1. Write like crazy. Write, write, write. If I only ever wanted to write one book, there would be very little chance anyone at all will find that one book. And an even smaller chance that a lot of people will find it. Keep writing. Keep publishing. Keep putting my work into the world where more people are likely to bump into it. And then write some more.
  1. I got a website. I’m not going to go into the nuts and bolts of this since there are so many directions one can go in, but I did my best to set something up that was pleasing to the eye and easy to navigate. It isn’t fancy. It does reflect what I do. I even keep a blog there. I make sure to keep my website up to date and engaging and make sure people can contact me and find my writing either for free or for sale.
  1. Build my email contacts. I’m working on this one. It’s really fucking hard. I don’t know why, but sending people an email from a list feels, well, kinda sleazy. Like I’m selling Viagra or something. But the truth is, I sign up for newsletters that are totally (okay, mostly) legit. Why wouldn’t someone want to sign up for mine? This way, I have a direct line to my audience (which currently stands at a whopping 16 people) whenever I have something to say (which, let’s face it, is all the fucking time). I try to send emails regularly. Once every four months is not enough. People forget. There isn’t one right answer for how often you should send an email to your contact list, but it’s somewhere between once a week and once a month. Right now I try to send something every other week. Do what’s right for you, then do it religiously.
  1. Set up an author page on Facebook. This is a starting point and requires maintenance. I try to post something about once a day. It’s not groundbreaking or difficult, but results can be slow. This is the long game, folks. Not instant stardom, so don’t be discouraged if you don’t see a ton of traffic for a while. I have about 100 likes on my page, and some of them I don’t even know. So I’ll take it.
  1. Talk to other authors. Especially those that write in a similar genre. Read their work. Let them read mine. The truth is, we’re all in this together, and the writer who doesn’t support other authors is in for a tough road indeed. But here’s where there is the chance for cross-pollination and synergy. Say you meet a writer, and you like them and hopefully their writing. You read their book. It’s great! Who are you going to tell? Your contacts and readers, of course. It’s not a quid pro quo kind of thing, but there’s probably a decent chance they’ll give you a shout out as well to their fan base. Additionally, it gives us contact with people who understand the joys and frustrations of being a writer, whom we can commiserate with, whether we need to celebrate or support. Either way, you’re finding more work that inspires you, and hopefully will spur you to keep writing, which takes us back to #1 and starts the cycle all over again.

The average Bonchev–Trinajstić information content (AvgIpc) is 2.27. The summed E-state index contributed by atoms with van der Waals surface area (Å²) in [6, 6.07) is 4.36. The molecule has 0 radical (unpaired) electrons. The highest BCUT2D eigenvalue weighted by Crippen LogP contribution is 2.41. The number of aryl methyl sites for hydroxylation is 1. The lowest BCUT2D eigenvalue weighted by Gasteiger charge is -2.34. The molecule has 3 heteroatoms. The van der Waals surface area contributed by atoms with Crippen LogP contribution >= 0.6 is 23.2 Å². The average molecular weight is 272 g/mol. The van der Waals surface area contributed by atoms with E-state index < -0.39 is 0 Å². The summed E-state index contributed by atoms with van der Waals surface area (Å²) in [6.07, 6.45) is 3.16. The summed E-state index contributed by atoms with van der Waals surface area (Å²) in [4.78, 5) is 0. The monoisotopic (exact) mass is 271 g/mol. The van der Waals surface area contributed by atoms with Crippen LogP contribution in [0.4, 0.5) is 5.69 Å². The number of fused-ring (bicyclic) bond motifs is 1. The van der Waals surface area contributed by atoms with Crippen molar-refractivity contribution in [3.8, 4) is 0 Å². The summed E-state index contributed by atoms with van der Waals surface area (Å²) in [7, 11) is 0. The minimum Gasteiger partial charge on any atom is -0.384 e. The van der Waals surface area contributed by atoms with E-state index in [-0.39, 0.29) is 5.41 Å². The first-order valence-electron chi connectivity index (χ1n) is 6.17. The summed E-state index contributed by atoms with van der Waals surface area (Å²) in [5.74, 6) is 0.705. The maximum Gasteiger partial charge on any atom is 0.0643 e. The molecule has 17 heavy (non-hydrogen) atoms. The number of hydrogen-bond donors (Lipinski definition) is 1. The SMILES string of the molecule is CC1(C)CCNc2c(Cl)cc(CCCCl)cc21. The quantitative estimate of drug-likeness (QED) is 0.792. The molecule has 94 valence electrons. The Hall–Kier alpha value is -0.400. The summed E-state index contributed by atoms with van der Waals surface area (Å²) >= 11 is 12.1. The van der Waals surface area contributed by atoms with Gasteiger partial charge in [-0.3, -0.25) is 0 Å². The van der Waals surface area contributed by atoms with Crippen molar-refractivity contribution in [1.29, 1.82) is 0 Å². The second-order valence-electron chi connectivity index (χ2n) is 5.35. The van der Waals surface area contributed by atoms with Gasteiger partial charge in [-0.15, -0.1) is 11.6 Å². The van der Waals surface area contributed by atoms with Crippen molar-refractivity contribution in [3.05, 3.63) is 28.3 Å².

Photo Credit: https://burst.shopify.com/photos/rock-concert-crowd

5 Ways to Make Your Protagonist Better

woman holding plaid scarf in front of her faceThere are certain characters that leap off the page and others that just kind of mosey from it, only to be forgotten moments later. Obviously, having a memorable and dynamic protagonist is one key to a great story, so, as you wade into their lives, here are some strategies for making that protagonist leap:

  1. Get to know her.

This person should literally talk to you. You should have the sound of her voice in her head. You should be able to talk about her as if you are childhood chums, and you’ve known her your whole life. Think about her past before this story. Not just the big stuff, but the little stuff too. Has she always lived here? What is her favorite thing she’s ever done or seen? Who are her heroes? What is her favorite color? Her favorite movie? TV show? Book? These are all things that will most likely not be in your story, but they will shape who she is and affect her reactions to things. Make her clear as day.

  1. Give her a clear goal.

What does she want? If you find yourself stuttering something like “well she just wants to find love but she also really wants cake and is sort of annoyed by her mother” (whoops, that’s my life), that’s not clear. Nor are those goals. (Sidenote: NOT getting that goal should also have a clear consequence so we know how important it is) She wants to marry the prince is a clear goal. She’s searching for the best cake in the world is clear. She wants to reconcile with her mother, who is on her death bed, is a clear goal.

  1. Give her a flaw.

As we all know, nobody’s perfect. And your heroine can’t be either. Now I know, (for those of you who do, in fact, have female protagonists) that you want your gal to be strong, empowered, and in control of her destiny. But the truth is, people who are perfect are boring. They have no conflict in their lives, and stories with no conflict are boring. In reality, even empowered women have flaws. Maybe they have a secret shame, or maybe they are so powerful, they lack empathy for a certain person. Maybe they are too tough to recognize the power in vulnerability. Maybe they have a self-esteem problem. And sometimes, strengths can double as weaknesses. Example: Loyalty. She will always 100% have your back, but she may also be blinded to the facts, or take that loyalty too far and beat up some jerk who said something mean.